The government's case against eClinicalWork is an example of alleged healthcare-related fraud, says privacy and security attorney Stephen Wu of Silicon Valley Law Group.
"Depending on the enforcement priorities of the [Trump] administration, it wouldn't surprise me if we see more of these kinds of cases involving misrepresentation that costs the government money," he says. To date, more than $30 billion has been paid out by HHS to healthcare organizations attesting to meaningful use of certified EHRs.
Kate Borten, founder of privacy and security consulting firm The Marblehead Group, says the alleged problems related to eClinicalWorks audit log recording and other deficiencies are worrisome.
"Our main concern is always patient safety," she says. "And if PHI integrity is in question - and integrity is one of the three components of information security - this should raise major patient care concerns in those practices using this product," she says. "I would recommend that practices promptly implement interim processes to double check their data before treating and prescribing."
The eClinicalWorks case is a "complex situation," says John Halamka, CIO of Beth Israel Deaconess Health System in Boston.
"eClinicalWorks is an important member of the Massachusetts healthcare IT community," he says. "At one time [Beth Israel Deaconess] had 225 doctors running ECW and at this point we have 135 doctors using it. The marketplace for electronic health record software evolves rapidly, and ensuring vendors comply with regulatory requirements builds customer confidence in the industry."
More Scrutiny to Come?
The case potentially raises questions about whether eClinicalWorks' healthcare provider customers that received HITECH financial rewards by attesting to "meaningfully using" the vendor's certified EHR software are also now subject to scrutiny by HHS OIG.
"The settlement between the OIG and eClinicalWorks does not appear to change the status of the certification of the EHR products as eligible certified electronic health record technology," says attorney David Holtzman, vice president of compliance at the security consulting firm CynergisTek.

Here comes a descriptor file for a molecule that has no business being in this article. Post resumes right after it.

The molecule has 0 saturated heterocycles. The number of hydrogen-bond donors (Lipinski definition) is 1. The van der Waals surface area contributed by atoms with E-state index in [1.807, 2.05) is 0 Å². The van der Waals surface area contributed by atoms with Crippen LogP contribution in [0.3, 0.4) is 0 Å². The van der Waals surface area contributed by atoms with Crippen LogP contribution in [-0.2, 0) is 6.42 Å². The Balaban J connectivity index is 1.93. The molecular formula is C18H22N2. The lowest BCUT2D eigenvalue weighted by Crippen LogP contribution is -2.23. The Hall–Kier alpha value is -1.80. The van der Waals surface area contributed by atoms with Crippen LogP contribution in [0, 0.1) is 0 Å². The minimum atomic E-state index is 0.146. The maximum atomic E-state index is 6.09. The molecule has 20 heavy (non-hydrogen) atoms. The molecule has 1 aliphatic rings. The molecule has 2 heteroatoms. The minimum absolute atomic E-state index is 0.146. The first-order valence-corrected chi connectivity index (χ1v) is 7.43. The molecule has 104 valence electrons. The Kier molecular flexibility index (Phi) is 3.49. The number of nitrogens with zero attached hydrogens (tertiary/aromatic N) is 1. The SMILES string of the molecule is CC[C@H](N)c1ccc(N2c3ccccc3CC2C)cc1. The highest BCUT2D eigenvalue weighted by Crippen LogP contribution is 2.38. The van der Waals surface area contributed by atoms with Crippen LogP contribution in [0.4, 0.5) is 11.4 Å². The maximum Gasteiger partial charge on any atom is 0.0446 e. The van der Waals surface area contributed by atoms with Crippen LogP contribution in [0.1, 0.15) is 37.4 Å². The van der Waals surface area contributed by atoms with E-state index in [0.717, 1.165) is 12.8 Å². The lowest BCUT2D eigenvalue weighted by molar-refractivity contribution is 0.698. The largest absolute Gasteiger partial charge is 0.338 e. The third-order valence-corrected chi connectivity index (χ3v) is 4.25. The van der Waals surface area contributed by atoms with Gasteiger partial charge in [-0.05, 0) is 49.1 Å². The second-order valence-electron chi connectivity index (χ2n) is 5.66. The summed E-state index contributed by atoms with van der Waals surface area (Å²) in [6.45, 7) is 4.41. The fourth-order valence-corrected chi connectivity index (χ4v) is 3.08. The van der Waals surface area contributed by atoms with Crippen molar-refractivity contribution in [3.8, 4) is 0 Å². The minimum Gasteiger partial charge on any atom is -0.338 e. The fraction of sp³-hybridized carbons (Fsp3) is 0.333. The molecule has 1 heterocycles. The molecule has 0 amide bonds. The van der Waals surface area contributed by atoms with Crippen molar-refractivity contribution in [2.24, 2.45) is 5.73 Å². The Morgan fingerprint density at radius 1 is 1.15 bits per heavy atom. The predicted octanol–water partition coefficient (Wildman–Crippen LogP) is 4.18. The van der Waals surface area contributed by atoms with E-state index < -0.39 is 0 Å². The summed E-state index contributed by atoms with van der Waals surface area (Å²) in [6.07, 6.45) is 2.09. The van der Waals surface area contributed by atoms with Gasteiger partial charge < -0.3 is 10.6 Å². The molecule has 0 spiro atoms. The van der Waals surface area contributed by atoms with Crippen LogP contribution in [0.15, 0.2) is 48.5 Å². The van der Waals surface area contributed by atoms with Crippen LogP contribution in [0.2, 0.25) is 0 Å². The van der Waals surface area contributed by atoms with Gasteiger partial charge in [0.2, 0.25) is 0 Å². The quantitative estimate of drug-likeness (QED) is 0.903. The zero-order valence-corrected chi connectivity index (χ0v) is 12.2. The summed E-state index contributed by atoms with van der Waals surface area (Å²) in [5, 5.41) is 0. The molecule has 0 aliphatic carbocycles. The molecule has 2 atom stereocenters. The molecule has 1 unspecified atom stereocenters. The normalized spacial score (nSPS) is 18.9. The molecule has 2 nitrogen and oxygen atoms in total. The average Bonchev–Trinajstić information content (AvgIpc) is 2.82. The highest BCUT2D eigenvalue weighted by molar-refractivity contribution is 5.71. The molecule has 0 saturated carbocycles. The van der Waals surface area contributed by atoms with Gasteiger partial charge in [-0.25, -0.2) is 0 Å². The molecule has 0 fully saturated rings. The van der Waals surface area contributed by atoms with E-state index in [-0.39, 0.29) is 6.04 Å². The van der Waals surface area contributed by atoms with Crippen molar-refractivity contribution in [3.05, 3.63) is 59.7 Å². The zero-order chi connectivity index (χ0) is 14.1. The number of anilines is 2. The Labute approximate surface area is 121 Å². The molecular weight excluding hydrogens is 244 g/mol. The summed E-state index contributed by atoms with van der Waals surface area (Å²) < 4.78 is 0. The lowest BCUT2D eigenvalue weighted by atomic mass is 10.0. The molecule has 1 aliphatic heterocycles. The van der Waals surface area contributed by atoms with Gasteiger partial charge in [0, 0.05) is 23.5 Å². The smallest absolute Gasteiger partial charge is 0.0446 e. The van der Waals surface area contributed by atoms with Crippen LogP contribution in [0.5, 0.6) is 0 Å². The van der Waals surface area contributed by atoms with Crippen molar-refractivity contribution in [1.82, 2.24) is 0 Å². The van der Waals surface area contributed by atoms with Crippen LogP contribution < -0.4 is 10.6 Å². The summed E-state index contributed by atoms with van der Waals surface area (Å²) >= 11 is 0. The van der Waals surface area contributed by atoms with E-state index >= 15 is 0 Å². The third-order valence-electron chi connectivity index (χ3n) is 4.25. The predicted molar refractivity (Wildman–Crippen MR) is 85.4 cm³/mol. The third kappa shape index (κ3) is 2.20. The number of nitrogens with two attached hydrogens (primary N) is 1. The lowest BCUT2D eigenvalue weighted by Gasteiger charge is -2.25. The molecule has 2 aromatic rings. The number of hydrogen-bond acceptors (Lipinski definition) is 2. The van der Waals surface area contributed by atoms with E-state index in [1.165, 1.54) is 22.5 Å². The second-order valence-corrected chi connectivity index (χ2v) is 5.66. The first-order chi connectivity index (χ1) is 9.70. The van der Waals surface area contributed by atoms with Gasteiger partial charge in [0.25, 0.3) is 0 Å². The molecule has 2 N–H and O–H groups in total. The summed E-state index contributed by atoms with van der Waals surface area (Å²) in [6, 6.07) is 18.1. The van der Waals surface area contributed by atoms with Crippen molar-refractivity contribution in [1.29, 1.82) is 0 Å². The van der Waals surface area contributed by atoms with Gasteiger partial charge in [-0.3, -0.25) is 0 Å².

"The standards and process for certification of EHR technology are under the purview of the Office of the National Coordinator. The Centers for Medicare and Medicaid Services sets the standards and enforces the compliance with the meaningful use and EHR program requirements. It will be up to CMS to determine what direction they will take concerning payments made to eligible providers and hospitals," he says. "The more immediate challenge is that organizations currently using these products will need to take a hard look at how they approach meeting the program requirements for this current year."
In the meantime, healthcare organizations that attested to meaningful use using eClinicalWorks will be waiting to see the next steps CMS takes, Holtzman says. "It is not entirely clear if CMS will seek to recover meaningful use payments from eligible professionals and hospitals that attested using certified EHR technology produced by eClinicalWorks. "
Federal officials will need to closely review whether organizations had an obligation to identify and mitigate the issues that prevented the activities or measures required to meet the meaningful requirements, he says. "Or, could the organizations have placed reasonable reliance on the fact that ONC approved certification organizations had given their stamp of approval for these systems as meeting the requirements? These will be some of the issues that will need to be sorted out by CMS."
HHS did not immediately respond to an ISMG inquiry regarding whether regulators will potentially consider scrutinizing and retrieving meaningful use financial incentives paid to any eClinicalWorks customers.
HHS OIG also did not immediately respond to an ISMG inquiry about whether the allegation about eClinicalWorks software failing to satisfy "data portability requirements" could potentially constitute an example of "information blocking."
Under the 21st Century Cures Act signed into law last year, HHS OIG can impose civil monetary penalties against healthcare organizations and vendors that participate in intentional and inappropriate information blocking - preventing or materially discouraging access, exchange or use of electronic health information as permitted by law.
However, Holtzman says it's unlikely that OIG will take additional civil action against eClinicalWorks. "The terms of these settlements usually resolve all outstanding claims," he points out. "OIG will have the opportunity to address the issue of information blocking through the corrective action in the corporate integrity agreement eClinicalWorks entered into as part of the settlement with the government."
eClinicalWorks did not immediately respond to an ISMG request for comment.